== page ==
Do You Want To Live Here? BENN

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Are people just a shapeless set of moving pieces to city hall?

People, as in those who live, work, go to school, play, and otherwise move around within the city. People who have wants and needs. People, as in the public. Some of whom are affected by decisions made by anonymous city bureaucrats. The city’s equivalent of public servants. As in there to serve the public.


Think of this in the context of public transit. There’s that word again – public. Does anyone at OC Transpo know, as contrasted with assume they know, where people go within the city? If for no other reason than to design evidence based bus routes.

Think of intensification, in particular around major transit hubs. The transit hubs through which public transit moves. Has anyone at city hall ever asked themselves whether people actually want to live in these proposed high rises? Has anyone at city hall asked anyone outside of their ivory tower whether they want to live in one of the proposed high rises?  Have they asked the people who say they want to live near a major transit hub what features and amenities they want in their residence? Have they asked anyone why they want to live near a major transit hub? Have they ever asked anyone why they don’t want to live near a major transit hub? Or are staff content moving icons on a computer screen. Move one here. Increase the height and density of that one. Just a variant of the old computer game The Sims. Because everyone knows how well simulations and models imitate real life.

Link these two pieces together. The Official Plan (and overriding provincial rules) do not necessarily reflect what the people want. What these plans do reflect are what city and provincial urban planners want. The powers that be want people to live near major transit hubs. What the powers that be don’t realize is that a lot of people have no need to live near a major transit hub. Some people don’t use public transit because public transit doesn’t connect them from where they are to where they want to go.

Developers know what their customers want. Customers as in people who need places to live. They know what preferred price points, size, features, configuration, location for a very readily analyzed demographic of purchasers and tenants. Why? Because it is the business of the developers to build what they know can sell or rent. Know, not assume. Know.

Successful property developers play the long game. They assemble plots of land and hold them for years. Where? Wherever the developer knows, based on market intelligence, their customers might want to live. Knows, not assumes. Knows.

Let’s link these pieces together. There is a frequent lament that developers exercise too much influence over decisions at city hall. How is this possible? Is it because the developers understand what the people want, whilst planners and councillors merely assume that they know, or worse, don’t care what the people want? It will remain that way until such time as the people who report to work at city hall, including the elected officials, shift their sight lines from computer screens to the people of the city. To look at the people that city hall is tasked with serving. Serving, as in public service. To ask useful questions, as contrasted with self-serving questions. To listen to the responses. To ask follow-up questions. All of which requires inquisitive minds.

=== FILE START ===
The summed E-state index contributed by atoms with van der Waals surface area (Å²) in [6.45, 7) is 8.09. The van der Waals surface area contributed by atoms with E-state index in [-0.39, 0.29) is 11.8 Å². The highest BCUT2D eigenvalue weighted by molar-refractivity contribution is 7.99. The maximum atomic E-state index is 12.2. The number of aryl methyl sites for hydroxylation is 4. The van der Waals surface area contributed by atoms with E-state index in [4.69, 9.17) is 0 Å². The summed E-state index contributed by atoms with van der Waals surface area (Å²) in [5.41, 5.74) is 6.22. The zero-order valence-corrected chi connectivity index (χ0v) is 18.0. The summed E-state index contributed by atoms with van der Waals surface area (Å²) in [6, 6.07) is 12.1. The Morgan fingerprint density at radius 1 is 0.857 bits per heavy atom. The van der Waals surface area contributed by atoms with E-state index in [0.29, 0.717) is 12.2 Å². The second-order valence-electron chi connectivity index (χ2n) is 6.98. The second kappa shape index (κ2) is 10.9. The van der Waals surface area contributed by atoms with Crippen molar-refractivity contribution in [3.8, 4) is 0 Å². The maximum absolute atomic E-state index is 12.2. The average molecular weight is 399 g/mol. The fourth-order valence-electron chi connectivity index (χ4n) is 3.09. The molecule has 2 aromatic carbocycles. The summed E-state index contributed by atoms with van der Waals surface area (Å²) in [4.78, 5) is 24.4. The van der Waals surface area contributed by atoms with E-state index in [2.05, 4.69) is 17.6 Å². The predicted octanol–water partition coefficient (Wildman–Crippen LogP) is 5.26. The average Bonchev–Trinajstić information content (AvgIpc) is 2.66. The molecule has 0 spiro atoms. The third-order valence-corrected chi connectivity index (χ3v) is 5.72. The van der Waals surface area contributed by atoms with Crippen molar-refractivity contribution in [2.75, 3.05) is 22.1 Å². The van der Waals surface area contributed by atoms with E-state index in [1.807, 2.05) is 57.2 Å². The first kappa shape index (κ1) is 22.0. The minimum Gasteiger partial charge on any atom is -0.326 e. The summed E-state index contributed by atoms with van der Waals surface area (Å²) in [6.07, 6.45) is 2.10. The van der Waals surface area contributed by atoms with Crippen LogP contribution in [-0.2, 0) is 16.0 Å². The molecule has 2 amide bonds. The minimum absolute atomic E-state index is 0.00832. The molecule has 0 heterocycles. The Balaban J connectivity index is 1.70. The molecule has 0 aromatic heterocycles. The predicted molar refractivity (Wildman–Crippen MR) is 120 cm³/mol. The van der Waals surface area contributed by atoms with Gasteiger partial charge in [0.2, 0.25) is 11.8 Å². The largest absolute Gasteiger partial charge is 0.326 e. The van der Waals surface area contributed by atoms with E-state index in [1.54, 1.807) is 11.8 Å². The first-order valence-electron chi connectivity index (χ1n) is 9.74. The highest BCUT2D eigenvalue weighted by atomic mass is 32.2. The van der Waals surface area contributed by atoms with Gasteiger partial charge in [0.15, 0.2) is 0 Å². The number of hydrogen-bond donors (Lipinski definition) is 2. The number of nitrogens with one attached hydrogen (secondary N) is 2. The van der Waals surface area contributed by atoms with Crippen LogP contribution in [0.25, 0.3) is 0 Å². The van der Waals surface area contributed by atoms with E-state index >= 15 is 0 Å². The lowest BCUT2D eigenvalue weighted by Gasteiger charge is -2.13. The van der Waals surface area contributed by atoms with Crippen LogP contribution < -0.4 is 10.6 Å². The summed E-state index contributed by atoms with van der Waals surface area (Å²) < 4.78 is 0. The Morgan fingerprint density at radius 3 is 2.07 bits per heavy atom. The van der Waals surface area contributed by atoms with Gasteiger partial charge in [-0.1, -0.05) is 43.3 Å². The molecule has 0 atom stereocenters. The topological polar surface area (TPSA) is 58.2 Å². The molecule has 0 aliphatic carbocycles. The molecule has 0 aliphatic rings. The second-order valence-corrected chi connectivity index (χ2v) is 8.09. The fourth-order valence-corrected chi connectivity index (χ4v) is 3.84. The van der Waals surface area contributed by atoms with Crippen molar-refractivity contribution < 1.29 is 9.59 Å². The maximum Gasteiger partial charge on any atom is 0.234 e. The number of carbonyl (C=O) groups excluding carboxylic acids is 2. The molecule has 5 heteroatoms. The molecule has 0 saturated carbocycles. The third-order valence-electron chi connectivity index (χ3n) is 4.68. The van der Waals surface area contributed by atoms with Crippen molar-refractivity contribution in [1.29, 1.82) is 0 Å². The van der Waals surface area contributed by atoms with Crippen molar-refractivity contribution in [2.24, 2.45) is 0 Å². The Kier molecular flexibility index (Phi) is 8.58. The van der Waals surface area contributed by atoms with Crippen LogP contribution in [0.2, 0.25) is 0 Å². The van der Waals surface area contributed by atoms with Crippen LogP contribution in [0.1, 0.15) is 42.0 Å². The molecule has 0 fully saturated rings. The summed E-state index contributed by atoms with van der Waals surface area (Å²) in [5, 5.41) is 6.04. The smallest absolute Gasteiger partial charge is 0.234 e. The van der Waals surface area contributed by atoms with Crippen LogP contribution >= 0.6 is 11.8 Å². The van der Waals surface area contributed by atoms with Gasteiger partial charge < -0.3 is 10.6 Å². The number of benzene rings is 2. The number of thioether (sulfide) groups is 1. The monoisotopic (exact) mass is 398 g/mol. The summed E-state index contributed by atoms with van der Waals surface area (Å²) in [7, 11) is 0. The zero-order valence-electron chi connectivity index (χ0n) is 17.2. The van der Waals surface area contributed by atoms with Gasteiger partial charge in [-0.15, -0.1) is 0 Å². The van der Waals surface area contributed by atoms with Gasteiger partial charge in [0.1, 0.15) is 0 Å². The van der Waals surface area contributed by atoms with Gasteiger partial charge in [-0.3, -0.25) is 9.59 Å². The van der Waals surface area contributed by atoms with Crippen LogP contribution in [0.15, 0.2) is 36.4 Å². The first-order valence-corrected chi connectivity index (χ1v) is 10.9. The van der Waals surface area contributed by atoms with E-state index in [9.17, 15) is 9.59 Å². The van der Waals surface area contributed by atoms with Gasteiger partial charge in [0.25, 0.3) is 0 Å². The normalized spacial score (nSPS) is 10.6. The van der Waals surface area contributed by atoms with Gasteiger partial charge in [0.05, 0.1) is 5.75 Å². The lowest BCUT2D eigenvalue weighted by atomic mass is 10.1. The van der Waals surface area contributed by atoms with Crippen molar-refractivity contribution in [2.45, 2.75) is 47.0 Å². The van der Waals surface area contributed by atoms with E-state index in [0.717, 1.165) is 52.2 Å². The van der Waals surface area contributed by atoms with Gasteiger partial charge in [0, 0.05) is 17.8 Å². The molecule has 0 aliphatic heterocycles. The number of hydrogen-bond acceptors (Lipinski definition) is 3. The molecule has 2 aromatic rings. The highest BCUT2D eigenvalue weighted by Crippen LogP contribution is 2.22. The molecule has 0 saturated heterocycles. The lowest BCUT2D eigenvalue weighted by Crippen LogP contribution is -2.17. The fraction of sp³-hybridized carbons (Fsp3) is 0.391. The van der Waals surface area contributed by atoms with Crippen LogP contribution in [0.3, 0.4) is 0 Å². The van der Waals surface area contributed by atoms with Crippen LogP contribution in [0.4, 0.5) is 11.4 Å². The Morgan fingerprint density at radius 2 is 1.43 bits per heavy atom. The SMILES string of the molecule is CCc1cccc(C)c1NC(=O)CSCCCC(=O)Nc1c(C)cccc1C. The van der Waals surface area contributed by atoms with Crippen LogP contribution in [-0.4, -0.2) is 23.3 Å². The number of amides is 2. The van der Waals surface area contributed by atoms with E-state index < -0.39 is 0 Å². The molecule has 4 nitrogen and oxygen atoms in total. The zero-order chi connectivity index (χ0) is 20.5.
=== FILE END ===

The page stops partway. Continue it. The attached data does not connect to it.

The only way that anyone can be effective at their job as a server is to pay attention to the customer. To the person on the other side of the equation. To understand what the customer wants, and why. And the only way the employees and councillors of the city will know that is if they stop playing with their models and interact with the people.

Ron Benn, a finance executive, has been a member of the Centrepointe Community Association for the better part of three decades.

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2 Responses

  1. Doug says:

    Ah, but city hall personnel will claim they do get out of their ivory tower and converse with the people/residents/voters, a.k.a. members of the great unwashed that they serve; i.e., they call it Public Consultation. If one attends such gatherings, one will notice city hall personnel, and maybe their councillor, taking copious notes which, they promptly file in their circular file upon returning to their offices. Staff will then prepare a report for the councillors wherein they will report what they wanted/had hoped members of the great unwashed had said at Public Consultation. Therefore, yes, Ottawa residents are just shapeless moving pieces to city hall personnel. But, you already knew that if you have resided in Ottawa for a few years!

  2. Ron Benn says:

    Two points, Doug.

    First and foremost, staff does not file the input from the public in a circular file. It goes in the black box for recycling, every second week.

    Second, staff prepare what they choose to call a ‘What We Heard’ report. If staff, and the councillors who claim to read that material, had any interest in observing the truth in advertising laws of the land, it would be called ‘What We Chose to Listen To’.

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